In celebration of The University of Memphis' 2012 centennial, The U of M Alumni Association plans to provide Memphis with 6,000 pounds of fiberglass Tiger pride.
The Alumni Association's citywide public art campaign, titled "Tigers Around Town," is a collaborative effort among sponsors, artists and alumni to create 100 unique Tiger statues.
"The goal of our campaign is connecting the city and The University," said Alexa Begonia, coordinator of alumni affairs. "The more people see the tigers, the more they will get a sense for the connection The University has with the city."
There will be a total of 100 Tiger statues, each weighing 600 pounds, sponsored and designed by Memphians. Each tiger will represent a different year.
"One hundred Tigers representing the 100 years The University has been open," Begonia said.
The statues, which will be placed throughout the Memphis community, are life-like representations of a Bengal tiger with an outstretched paw and a ferocious expression.
Senior art education major Brooke Ebersole designed the pose of the Tiger.
"I wanted to explore the different postures a tiger can take in nature, so I used photographic references in my design," Ebersole said. "I found that each posture a tiger takes has its own personality. Ultimately, we decided on a pose that showed a little attitude but had a regal and sophisticated look to it as well."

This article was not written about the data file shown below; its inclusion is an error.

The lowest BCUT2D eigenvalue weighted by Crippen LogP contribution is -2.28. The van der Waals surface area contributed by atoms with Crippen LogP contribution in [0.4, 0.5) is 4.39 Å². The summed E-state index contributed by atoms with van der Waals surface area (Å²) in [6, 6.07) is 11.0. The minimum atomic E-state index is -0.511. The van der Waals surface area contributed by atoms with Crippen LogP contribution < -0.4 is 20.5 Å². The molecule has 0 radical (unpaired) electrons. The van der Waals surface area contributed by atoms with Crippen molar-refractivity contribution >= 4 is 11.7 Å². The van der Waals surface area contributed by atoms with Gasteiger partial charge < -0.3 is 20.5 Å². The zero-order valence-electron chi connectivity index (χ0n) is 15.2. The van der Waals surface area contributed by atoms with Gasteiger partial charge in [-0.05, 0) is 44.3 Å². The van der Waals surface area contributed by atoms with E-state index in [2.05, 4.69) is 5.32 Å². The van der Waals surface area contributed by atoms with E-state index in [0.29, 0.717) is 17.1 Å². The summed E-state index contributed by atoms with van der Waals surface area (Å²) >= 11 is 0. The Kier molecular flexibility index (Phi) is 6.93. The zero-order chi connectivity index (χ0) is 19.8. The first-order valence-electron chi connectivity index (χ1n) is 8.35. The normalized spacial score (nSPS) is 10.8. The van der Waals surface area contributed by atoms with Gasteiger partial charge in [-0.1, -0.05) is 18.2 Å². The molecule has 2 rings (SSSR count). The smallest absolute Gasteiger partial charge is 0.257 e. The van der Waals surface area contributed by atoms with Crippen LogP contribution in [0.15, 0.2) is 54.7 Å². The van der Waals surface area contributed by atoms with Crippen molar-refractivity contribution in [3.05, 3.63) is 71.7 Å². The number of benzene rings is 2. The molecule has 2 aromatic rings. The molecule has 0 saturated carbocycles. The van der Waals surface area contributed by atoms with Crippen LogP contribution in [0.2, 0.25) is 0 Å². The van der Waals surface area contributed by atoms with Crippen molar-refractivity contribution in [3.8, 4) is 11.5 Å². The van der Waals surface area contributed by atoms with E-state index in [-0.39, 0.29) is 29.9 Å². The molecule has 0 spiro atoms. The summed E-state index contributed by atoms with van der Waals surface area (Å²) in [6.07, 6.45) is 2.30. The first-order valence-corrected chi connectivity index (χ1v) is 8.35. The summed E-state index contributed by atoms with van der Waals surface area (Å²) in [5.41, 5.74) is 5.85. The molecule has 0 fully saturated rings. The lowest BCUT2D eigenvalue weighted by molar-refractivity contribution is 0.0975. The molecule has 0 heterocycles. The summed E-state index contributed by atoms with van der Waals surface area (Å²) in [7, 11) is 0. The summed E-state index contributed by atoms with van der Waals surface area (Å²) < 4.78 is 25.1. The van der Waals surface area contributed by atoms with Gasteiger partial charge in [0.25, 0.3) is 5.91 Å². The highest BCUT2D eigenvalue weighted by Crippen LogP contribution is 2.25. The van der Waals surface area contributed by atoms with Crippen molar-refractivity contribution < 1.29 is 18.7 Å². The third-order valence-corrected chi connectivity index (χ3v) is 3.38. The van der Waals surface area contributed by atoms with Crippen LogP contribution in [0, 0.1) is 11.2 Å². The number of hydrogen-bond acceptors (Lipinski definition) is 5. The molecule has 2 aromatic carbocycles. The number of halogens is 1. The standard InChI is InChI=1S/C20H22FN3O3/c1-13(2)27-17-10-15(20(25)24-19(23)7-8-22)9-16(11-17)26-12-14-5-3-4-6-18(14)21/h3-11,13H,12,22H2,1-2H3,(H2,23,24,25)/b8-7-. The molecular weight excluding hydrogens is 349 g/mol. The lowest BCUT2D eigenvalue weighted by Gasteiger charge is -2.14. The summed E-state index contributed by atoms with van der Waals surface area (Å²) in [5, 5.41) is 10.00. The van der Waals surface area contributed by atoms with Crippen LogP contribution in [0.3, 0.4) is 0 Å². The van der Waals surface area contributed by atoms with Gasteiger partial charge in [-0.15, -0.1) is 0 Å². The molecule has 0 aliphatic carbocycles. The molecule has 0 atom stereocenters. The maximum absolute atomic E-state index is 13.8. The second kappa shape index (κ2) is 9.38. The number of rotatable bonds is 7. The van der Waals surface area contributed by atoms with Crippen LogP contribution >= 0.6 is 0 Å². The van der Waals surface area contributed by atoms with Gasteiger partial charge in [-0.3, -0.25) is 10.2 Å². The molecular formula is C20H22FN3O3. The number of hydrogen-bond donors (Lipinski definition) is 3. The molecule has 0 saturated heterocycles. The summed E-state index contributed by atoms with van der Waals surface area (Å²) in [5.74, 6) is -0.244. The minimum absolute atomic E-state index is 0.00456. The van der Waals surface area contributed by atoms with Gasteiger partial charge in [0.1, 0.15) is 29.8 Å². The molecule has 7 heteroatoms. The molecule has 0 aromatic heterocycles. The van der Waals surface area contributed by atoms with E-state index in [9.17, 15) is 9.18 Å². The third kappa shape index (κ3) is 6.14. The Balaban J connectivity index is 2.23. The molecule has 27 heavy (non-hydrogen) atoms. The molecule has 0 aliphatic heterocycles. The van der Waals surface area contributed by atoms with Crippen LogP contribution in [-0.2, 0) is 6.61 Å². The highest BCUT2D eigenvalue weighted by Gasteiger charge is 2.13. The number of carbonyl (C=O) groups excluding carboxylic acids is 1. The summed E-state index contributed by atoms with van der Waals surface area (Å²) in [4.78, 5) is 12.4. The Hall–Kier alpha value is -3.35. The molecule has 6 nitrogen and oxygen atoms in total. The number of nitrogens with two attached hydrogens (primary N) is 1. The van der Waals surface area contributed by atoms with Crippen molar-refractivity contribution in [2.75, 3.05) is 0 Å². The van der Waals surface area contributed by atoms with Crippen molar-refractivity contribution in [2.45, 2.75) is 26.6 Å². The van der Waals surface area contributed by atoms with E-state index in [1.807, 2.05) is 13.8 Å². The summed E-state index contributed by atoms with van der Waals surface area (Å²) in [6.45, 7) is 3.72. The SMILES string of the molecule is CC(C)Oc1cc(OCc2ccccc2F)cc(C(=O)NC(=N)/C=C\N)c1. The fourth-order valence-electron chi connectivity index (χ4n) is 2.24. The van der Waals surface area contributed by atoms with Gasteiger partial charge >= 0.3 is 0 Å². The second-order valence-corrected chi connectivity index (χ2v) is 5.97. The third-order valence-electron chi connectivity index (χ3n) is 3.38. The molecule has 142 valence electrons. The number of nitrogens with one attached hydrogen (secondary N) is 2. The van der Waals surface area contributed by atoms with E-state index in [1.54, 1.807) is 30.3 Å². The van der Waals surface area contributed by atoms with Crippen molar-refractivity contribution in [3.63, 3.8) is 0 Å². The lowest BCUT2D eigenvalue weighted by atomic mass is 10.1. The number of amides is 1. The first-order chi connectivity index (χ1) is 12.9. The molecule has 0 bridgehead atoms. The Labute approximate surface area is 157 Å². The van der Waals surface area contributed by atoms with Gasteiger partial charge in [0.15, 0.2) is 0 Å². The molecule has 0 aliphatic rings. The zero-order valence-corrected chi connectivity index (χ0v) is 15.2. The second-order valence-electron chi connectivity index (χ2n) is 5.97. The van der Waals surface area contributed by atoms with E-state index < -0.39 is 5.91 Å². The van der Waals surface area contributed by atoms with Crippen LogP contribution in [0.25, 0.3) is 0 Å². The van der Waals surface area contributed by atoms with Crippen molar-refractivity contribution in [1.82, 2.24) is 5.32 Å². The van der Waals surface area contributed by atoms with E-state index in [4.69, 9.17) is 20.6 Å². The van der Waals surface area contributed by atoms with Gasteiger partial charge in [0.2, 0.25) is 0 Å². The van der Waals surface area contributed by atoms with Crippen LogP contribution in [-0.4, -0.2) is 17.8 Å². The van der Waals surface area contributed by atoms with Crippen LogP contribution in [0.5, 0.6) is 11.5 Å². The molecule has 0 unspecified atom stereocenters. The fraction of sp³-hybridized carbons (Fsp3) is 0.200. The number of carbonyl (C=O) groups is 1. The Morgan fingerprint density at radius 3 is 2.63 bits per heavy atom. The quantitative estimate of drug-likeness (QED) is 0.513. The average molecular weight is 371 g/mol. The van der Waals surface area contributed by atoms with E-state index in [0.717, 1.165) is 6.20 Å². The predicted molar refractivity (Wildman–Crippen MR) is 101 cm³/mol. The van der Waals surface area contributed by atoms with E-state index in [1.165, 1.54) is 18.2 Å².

"Tigers Around Town" is a concept similar to the Germantown Charity Horse Show's 60th Anniversary in 2008, when 21 horses were painted by local artists and placed throughout the Memphis suburb.
The only tiger already on display belongs to the Alumni Association, which had its tiger made early to serve as a sample statue. It is currently on display in the Alumni Center on Normal Street.
"We already have our Tiger," Begonia said. "He is blue with black stripes and a white belly."
The corporation who is molding the statues, Fiberglass Animals, Shapes & Trademarks, painted the Alumni Association's tiger.
The fiberglass tigers will all be 6 feet tall, 2 feet wide and 7 feet long. Local fans, alumni and businesses will sponsor the statues' costs.
Every statue is purchased through the Alumni Association. Buyers can either pay $5,000 to sponsor a tiger statue that they can keep after the centennial celebration or $3,000 to sponsor the statue throughout the 2012 campaign. Those statues will then be up for auction.
"Each tiger will have a plaque with the year, a fact about that year, the donors name or ‘in memory of' and the artist's name," Begonia said.
Joe Biggers, assistant director of alumni affairs, said the Alumni Association could not reveal the artists' names or locations of Tiger statues at this time but encouraged attendance at The Tigers Around Town Grand Unveiling Gala on campus Sept. 10.
The event will take place at noon, making it a sequentially clever date, 9-10-11 at 12 (noon), Begonia said.
After their unveiling, the statues will remain on campus through the holidays and then will be moved to their individual locations in January 2012.